By Debbie Gregory.
The unemployment rate for Post-9/11 Veterans in September, 2012 was 11.7%, and was lowered to 9.1% as of September, 2013. Veteran jobs and Veteran hiring programs are responsible for lowering that percentage. Over the last few years, most large corporations that do business in the U.S. have implemented various versions of programs designed to hire, train and employ Veterans. While these Veteran job creators have done a tremendous job in dropping the unemployment rate for post-9/11 Vets, there is one glaring concern about their application and hiring process.
Many employers who are aggressively promoting their Veteran hiring initiatives are also automatically disqualifying individuals for certain leadership, management and administrative positions based solely on whether or not an applicant was an Enlisted Service Member or a Commissioned Officer. Companies such as General Electric and Booz/Allen/Hamilton, among others, have separate career paths for Enlisted Veterans than what they offer for Commissioned Veterans. While these companies realize the high level of leadership and administrative experience that Commissioned Officers possess, they are failing to recognize the leadership experience and administrative abilities that former Non-commissioned Officers (NCO’s) have to offer.
NCO’s are the Enlisted leaders of our Armed Forces. NCO’s have earned the reputation as the “backbone” of the military. While it’s true that a lot of the major decision making comes from the commissioned ranks, those orders and all decisions for day-to-day operations are carried out by NCO’s. Images of the formidable Drill Instructor, yelling in a recruit’s face, the stalwart Petty Officer keeping his sailors calm on deck, and men in helmets taking their lead from a man they call “Sarge” are all examples of the tradition of the NCO that movies, books and TV shows idolize. These men and women are the everyday face-to-face leadership that command, control, reward and reprimand our troops. Companies should make sure that they don’t dismiss the talents and experience on NCO’s based solely on whether or not they were saluted.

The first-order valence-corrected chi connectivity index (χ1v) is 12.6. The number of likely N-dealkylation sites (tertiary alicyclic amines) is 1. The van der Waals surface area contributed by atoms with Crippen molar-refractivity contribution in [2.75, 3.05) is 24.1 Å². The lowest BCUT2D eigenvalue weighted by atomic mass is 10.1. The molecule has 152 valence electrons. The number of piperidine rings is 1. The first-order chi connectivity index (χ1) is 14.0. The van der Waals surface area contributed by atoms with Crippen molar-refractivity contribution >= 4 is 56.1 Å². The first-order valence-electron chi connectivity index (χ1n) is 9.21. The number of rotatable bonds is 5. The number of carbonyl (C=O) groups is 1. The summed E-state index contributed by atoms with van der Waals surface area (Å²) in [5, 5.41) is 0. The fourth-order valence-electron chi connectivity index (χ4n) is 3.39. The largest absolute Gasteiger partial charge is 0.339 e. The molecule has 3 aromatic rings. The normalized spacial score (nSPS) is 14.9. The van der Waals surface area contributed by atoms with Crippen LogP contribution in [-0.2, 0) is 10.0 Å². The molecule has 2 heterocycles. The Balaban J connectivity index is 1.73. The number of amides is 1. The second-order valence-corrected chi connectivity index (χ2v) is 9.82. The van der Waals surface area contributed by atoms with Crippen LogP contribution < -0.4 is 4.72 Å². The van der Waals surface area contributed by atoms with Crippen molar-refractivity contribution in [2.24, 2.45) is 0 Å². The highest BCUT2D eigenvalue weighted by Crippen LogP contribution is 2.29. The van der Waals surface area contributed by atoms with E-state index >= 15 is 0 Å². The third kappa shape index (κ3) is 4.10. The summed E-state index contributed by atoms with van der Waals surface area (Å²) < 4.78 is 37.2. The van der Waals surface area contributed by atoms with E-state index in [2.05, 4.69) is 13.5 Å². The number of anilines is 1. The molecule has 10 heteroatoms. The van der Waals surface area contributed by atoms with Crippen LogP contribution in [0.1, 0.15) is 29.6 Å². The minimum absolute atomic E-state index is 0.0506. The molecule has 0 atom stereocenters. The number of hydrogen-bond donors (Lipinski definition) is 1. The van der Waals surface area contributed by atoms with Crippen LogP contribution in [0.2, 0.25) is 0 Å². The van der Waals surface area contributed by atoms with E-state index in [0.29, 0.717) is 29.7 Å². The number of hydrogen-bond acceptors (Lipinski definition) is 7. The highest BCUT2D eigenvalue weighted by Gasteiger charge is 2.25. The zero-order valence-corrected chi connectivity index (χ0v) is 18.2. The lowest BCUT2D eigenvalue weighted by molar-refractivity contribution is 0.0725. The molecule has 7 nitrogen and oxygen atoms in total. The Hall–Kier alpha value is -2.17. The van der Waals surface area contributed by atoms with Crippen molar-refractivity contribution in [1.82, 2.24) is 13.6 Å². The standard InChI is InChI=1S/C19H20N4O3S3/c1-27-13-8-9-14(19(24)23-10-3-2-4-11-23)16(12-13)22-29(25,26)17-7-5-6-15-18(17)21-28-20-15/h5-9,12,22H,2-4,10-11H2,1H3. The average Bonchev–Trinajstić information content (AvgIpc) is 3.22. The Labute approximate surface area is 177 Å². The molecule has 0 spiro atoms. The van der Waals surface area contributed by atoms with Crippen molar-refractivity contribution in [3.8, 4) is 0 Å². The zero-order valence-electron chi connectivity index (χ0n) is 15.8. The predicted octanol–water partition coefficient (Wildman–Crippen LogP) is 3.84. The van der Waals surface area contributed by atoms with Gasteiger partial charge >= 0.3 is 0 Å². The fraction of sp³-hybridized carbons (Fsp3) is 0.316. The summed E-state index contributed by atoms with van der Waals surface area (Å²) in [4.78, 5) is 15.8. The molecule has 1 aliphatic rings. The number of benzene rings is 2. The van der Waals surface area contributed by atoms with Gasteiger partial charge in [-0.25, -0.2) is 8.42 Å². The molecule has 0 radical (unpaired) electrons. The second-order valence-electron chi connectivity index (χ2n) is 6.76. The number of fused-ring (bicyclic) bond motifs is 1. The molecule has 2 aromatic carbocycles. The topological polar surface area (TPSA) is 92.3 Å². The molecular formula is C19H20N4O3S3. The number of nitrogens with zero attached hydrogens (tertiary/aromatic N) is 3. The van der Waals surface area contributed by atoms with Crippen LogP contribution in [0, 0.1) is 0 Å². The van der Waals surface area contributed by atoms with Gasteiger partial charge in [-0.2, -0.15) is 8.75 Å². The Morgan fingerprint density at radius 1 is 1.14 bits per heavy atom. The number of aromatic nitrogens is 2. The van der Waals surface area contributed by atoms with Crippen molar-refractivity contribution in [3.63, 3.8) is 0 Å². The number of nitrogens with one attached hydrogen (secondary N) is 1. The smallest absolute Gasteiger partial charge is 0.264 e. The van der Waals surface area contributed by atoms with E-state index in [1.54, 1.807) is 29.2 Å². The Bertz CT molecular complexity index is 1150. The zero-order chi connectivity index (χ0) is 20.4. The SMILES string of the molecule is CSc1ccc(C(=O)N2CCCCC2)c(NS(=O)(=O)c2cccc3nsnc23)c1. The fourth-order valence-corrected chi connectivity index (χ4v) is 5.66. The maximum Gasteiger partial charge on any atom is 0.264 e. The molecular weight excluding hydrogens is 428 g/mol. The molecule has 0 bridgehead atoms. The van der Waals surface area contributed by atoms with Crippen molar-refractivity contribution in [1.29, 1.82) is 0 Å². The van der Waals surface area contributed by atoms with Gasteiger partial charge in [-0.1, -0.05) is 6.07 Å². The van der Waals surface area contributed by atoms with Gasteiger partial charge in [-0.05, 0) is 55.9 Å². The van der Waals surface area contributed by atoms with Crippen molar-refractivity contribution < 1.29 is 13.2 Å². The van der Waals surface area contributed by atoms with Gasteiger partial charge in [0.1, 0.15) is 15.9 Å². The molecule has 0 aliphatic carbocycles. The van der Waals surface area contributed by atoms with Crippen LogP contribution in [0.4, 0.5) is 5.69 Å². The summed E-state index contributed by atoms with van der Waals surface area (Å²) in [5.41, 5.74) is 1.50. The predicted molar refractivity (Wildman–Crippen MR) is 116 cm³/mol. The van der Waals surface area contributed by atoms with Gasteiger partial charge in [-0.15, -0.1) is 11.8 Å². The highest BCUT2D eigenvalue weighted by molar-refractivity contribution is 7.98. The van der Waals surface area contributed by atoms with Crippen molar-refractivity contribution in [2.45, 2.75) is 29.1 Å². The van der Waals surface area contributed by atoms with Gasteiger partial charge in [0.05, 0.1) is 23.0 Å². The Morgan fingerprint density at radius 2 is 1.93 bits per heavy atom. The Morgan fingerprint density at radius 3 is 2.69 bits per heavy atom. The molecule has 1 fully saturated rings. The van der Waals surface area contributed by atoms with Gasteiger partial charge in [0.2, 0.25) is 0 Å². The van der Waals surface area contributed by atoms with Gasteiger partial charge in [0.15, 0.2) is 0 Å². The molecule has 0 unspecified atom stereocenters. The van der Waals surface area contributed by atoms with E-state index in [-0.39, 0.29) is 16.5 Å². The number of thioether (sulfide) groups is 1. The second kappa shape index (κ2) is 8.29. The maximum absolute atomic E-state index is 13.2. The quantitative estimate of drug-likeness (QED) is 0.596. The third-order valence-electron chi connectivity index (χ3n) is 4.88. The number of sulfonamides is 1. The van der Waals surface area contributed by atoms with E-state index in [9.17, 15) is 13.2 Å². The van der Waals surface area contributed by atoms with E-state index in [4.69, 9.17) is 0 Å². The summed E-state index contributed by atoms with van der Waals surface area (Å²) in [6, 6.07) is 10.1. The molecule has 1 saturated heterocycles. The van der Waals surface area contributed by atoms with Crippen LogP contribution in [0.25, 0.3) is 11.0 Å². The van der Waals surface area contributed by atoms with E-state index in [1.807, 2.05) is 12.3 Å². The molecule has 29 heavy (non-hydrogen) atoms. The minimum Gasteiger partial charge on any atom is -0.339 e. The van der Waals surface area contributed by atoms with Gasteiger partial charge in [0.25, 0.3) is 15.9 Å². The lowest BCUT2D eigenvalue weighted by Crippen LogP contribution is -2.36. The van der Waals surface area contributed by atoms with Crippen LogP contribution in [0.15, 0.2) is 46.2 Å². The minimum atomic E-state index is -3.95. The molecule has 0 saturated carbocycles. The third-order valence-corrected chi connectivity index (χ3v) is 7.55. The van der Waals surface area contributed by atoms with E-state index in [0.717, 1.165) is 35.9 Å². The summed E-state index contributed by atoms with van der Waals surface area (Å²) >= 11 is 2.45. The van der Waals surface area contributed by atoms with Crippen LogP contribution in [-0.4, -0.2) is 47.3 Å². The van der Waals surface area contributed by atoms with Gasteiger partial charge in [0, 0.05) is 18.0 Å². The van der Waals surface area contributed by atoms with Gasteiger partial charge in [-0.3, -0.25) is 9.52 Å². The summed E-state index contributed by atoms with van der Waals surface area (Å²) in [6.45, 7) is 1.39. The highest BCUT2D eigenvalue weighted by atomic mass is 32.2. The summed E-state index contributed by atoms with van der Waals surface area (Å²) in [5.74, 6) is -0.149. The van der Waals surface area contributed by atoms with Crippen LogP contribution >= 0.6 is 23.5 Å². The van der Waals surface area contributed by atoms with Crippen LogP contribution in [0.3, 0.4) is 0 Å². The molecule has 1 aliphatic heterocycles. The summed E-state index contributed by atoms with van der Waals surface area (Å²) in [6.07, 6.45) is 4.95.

Companies should always choose the candidate that is best suited for the open position at their company. They should also hire according to their standards. And Commissioned Officers are great assets to any company. But if an enlisted Veteran who earns a Master’s degree and a Commissioned Veteran with a Bachelor’s degree apply for the same job, these companies would automatically reject the Enlisted Vet; according to their current hiring filters. The purpose of this article is not to chastise employers for their hiring practices, but to educate them on a valuable resource that they may not be recognizing. If companies can see the value in hiring battle-tested leaders into roles more fitting their experience, there might be fewer open management spots available in the job searches. And who knows, maybe the unemployment rate for this generation of warriors might actually lower another 2%, falling under the 7.4% unemployment rate for non-Veterans.